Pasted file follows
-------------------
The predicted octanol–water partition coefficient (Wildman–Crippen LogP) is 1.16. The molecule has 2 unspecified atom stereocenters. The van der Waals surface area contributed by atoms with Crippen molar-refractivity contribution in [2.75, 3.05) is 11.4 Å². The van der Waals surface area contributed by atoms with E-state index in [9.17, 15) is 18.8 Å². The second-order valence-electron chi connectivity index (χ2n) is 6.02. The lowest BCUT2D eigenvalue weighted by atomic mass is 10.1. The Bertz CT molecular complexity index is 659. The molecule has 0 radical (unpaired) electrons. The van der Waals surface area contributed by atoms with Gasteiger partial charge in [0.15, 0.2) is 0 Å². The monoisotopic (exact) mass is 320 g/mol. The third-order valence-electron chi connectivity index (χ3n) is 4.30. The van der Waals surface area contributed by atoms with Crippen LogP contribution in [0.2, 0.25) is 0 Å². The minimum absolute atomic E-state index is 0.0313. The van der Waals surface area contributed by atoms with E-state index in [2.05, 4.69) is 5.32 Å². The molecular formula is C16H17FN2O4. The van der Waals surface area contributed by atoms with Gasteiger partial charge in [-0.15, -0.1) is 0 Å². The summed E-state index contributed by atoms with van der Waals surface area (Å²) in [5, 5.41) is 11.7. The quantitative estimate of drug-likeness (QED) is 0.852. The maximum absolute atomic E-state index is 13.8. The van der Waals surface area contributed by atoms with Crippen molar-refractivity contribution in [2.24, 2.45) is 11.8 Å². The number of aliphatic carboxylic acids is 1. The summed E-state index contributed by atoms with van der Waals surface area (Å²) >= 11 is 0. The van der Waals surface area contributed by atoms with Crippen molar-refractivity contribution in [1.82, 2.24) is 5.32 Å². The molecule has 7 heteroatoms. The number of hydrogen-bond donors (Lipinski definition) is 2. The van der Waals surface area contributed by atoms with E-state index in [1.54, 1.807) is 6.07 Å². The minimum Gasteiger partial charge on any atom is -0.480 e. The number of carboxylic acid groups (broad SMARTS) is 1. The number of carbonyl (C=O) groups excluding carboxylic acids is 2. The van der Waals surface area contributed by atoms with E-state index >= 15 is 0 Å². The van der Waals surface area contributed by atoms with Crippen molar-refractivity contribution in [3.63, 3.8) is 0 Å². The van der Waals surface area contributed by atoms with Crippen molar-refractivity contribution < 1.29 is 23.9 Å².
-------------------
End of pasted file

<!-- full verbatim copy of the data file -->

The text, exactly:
The predicted octanol–water partition coefficient (Wildman–Crippen LogP) is 1.16. The molecule has 2 unspecified atom stereocenters. The van der Waals surface area contributed by atoms with Crippen molar-refractivity contribution in [2.75, 3.05) is 11.4 Å². The van der Waals surface area contributed by atoms with E-state index in [9.17, 15) is 18.8 Å². The second-order valence-electron chi connectivity index (χ2n) is 6.02. The lowest BCUT2D eigenvalue weighted by atomic mass is 10.1. The Bertz CT molecular complexity index is 659. The molecule has 0 radical (unpaired) electrons. The van der Waals surface area contributed by atoms with Gasteiger partial charge in [0.15, 0.2) is 0 Å². The monoisotopic (exact) mass is 320 g/mol. The third-order valence-electron chi connectivity index (χ3n) is 4.30. The van der Waals surface area contributed by atoms with Crippen LogP contribution in [0.2, 0.25) is 0 Å². The minimum absolute atomic E-state index is 0.0313. The van der Waals surface area contributed by atoms with E-state index in [2.05, 4.69) is 5.32 Å². The molecular formula is C16H17FN2O4. The van der Waals surface area contributed by atoms with Gasteiger partial charge in [-0.15, -0.1) is 0 Å². The summed E-state index contributed by atoms with van der Waals surface area (Å²) in [5, 5.41) is 11.7. The quantitative estimate of drug-likeness (QED) is 0.852. The maximum absolute atomic E-state index is 13.8. The van der Waals surface area contributed by atoms with Crippen molar-refractivity contribution in [2.24, 2.45) is 11.8 Å². The number of aliphatic carboxylic acids is 1. The summed E-state index contributed by atoms with van der Waals surface area (Å²) >= 11 is 0. The van der Waals surface area contributed by atoms with Crippen molar-refractivity contribution in [1.82, 2.24) is 5.32 Å². The molecule has 7 heteroatoms. The number of hydrogen-bond donors (Lipinski definition) is 2. The van der Waals surface area contributed by atoms with E-state index in [1.54, 1.807) is 6.07 Å². The minimum Gasteiger partial charge on any atom is -0.480 e. The number of carboxylic acid groups (broad SMARTS) is 1. The number of carbonyl (C=O) groups excluding carboxylic acids is 2. The van der Waals surface area contributed by atoms with E-state index >= 15 is 0 Å². The van der Waals surface area contributed by atoms with Crippen molar-refractivity contribution in [3.63, 3.8) is 0 Å². The van der Waals surface area contributed by atoms with Crippen molar-refractivity contribution < 1.29 is 23.9 Å².